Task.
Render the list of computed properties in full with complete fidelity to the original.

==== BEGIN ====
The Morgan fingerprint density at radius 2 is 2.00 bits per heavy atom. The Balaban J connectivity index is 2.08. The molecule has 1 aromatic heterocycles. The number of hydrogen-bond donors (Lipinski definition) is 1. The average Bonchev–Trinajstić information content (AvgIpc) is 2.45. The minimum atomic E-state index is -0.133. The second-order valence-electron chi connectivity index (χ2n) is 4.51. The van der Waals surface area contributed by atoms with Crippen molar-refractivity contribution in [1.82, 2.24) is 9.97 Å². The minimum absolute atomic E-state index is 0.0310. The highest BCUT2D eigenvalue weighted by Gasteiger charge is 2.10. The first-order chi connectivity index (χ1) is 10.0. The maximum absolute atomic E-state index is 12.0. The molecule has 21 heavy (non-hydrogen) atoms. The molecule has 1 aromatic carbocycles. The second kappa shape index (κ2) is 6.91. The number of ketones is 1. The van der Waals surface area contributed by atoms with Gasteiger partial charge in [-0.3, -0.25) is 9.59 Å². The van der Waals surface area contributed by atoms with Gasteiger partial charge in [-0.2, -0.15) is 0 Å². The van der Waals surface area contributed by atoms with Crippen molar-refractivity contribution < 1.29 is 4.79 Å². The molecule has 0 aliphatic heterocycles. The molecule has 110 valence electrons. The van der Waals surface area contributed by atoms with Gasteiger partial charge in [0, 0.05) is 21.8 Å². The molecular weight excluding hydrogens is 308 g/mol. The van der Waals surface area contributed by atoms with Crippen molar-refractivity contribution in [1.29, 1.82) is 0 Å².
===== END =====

The Morgan fingerprint density at radius 2 is 2.00 bits per heavy atom. The Balaban J connectivity index is 2.08. The molecule has 1 aromatic heterocycles. The number of hydrogen-bond donors (Lipinski definition) is 1. The average Bonchev–Trinajstić information content (AvgIpc) is 2.45. The minimum atomic E-state index is -0.133. The second-order valence-electron chi connectivity index (χ2n) is 4.51. The van der Waals surface area contributed by atoms with Crippen molar-refractivity contribution in [1.82, 2.24) is 9.97 Å². The minimum absolute atomic E-state index is 0.0310. The highest BCUT2D eigenvalue weighted by Gasteiger charge is 2.10. The first-order chi connectivity index (χ1) is 10.0. The maximum absolute atomic E-state index is 12.0. The molecule has 21 heavy (non-hydrogen) atoms. The molecule has 1 aromatic carbocycles. The second kappa shape index (κ2) is 6.91. The number of ketones is 1. The van der Waals surface area contributed by atoms with Gasteiger partial charge in [-0.3, -0.25) is 9.59 Å². The van der Waals surface area contributed by atoms with Gasteiger partial charge in [-0.2, -0.15) is 0 Å². The van der Waals surface area contributed by atoms with Crippen molar-refractivity contribution < 1.29 is 4.79 Å². The molecule has 0 aliphatic heterocycles. The molecule has 110 valence electrons. The van der Waals surface area contributed by atoms with Gasteiger partial charge in [0, 0.05) is 21.8 Å². The molecular weight excluding hydrogens is 308 g/mol. The van der Waals surface area contributed by atoms with Crippen molar-refractivity contribution in [1.29, 1.82) is 0 Å².